“Miracle Patient” an advocate for new treatments

When Melissa first noticed the lump protruding from her belly button 12 years ago, she thought it was simply from her suit pants.

It wasn’t until she visited a doctor that Melissa was hit with the harsh reality: not only was the lump a melanoma, it was in danger of spreading to her major organs.

“From that moment everything happened quickly. Within a few rollercoaster weeks I went from not knowing what a melanoma was to having a large and aggressive one cut out of me.”

With her melanoma removed, the 29-year-old went back to her beloved job as a hotel manager and gradually her life returned to normal.

There have been exciting and innovative advances in treatments over recent years – and it’s thanks to them that I’m still here.

A fateful call

Unfortunately, two years later she got the call that changed her life forever.

“My doctor told me that I needed to come and see him. I’d had a sinking sense that something was wrong for a while, so I asked him if I should bring my mum along for support. When he said that would be a good idea, it told me all I needed to know.”

The melanoma had metastasised, spreading to her lungs.

Melissa was given the option of traditional treatment options or taking part in an innovative clinical trial using targeted therapy– she chose the latter.

“I was told that this new treatment might let me live a little longer, which would hopefully allow me to undergo some cutting-edge treatments that were on the horizon.”

After initially responding well to the targeted therapy, Melissa was delivered another blow. Her melanoma had now spread to her brain. Without emergency brain surgery, she was given mere weeks to live.

Melissa Sheldon Project Officer and Patient Advocate and Professor Mark Shackleton Chairman of Melanoma and Skin Cancer Trials
Mel Sheldon with Professor Mark Shackleton, one of her key treating physicians, and Chair of Melanoma and Skin Cancer Trials.
An emotional goodbye

“That night I crawled into mum and dad’s bed like I was a little girl again and sobbed. It was the first time that I’d cried since my initial diagnosis and it just poured out of me. It was so hard to see my parents for what could be the last time, and in that moment I knew that I’d do anything to buy myself even a bit more time with my family.”

The surgery was a success, buying her some precious time, but Melissa’s prognosis remained dire; she was in palliative care, severely underweight and unable to walk or talk. She needed further life-saving treatment and she needed it fast. Melissa’s family, friends, doctors and community rallied around her to raise the funds needed to access a new immunotherapy drug, Ipilimumab (only available through a clinical trial).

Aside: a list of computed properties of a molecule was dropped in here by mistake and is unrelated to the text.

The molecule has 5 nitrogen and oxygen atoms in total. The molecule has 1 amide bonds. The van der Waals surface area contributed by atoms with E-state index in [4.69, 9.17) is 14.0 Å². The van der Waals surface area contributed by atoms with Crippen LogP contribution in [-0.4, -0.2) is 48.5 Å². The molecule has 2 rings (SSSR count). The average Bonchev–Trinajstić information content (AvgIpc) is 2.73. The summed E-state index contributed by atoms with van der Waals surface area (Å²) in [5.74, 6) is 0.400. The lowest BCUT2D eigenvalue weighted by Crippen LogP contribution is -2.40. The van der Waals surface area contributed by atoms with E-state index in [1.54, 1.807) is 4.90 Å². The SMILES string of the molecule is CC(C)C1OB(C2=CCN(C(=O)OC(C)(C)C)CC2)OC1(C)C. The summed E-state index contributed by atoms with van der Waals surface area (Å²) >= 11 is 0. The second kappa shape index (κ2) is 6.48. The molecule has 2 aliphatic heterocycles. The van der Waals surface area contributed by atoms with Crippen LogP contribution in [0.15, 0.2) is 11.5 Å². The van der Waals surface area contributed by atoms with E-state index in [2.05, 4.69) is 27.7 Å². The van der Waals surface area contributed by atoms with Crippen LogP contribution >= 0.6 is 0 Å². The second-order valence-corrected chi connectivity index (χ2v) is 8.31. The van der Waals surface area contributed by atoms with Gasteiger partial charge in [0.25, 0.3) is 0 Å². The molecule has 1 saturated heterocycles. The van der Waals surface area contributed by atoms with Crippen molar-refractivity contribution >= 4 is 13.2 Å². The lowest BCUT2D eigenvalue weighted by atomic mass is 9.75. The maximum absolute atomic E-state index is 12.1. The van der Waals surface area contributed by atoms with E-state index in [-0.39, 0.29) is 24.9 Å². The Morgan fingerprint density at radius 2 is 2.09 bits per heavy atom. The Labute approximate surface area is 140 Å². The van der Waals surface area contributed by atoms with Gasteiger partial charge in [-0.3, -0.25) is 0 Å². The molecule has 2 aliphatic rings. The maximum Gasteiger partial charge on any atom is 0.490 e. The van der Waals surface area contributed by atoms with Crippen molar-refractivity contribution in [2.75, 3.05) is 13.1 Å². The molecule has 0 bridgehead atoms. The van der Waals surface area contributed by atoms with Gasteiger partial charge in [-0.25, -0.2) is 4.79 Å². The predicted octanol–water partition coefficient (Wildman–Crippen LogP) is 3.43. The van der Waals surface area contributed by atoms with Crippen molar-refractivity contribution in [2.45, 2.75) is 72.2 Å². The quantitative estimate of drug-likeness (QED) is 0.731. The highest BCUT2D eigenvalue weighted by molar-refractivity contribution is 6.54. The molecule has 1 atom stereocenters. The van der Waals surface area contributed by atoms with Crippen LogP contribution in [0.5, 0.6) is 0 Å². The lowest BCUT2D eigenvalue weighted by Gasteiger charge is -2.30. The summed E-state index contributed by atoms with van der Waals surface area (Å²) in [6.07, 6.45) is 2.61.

Melissa responded well to the new treatment, gradually regaining her mobility and speech.

Since then, Melissa has faced a number of setbacks including further brain metastasis, another round of brain surgery and radiotherapy. And yet, she has continued to defy the odds. It’s this resilience that has led to Melissa’s doctors affectionately naming her the miracle patient.

An advocate for change

“I’m here thanks to the amazing power of research, incredible teams of health professionals led by Professor Grant McArthur and Professor Mark Shackleton, and, critically, the opportunity to access new melanoma treatments through clinical trials. Without those treatments, I have no doubt I wouldn’t have made it 2 years – let alone 12.”

Melissa works closely with Melanoma and Skin Cancer Trials, as an outspoken advocate for patients. She successfully lobbied to get Ipilimumab and Pembrolizumab, another immunotherapy drug she credits with saving her life, added to the Pharmaceutical Benefits Scheme. She was also instrumental in having sunbeds banned throughout Australia.

“I love seeing the immense impact that clinical trials can have. When I was first diagnosed with melanoma in 2008, cancer clinics were quiet places. Now they’re brimming with people, because people are surviving and coming back again and again, and it’s all thanks to medical research and clinical trials.”

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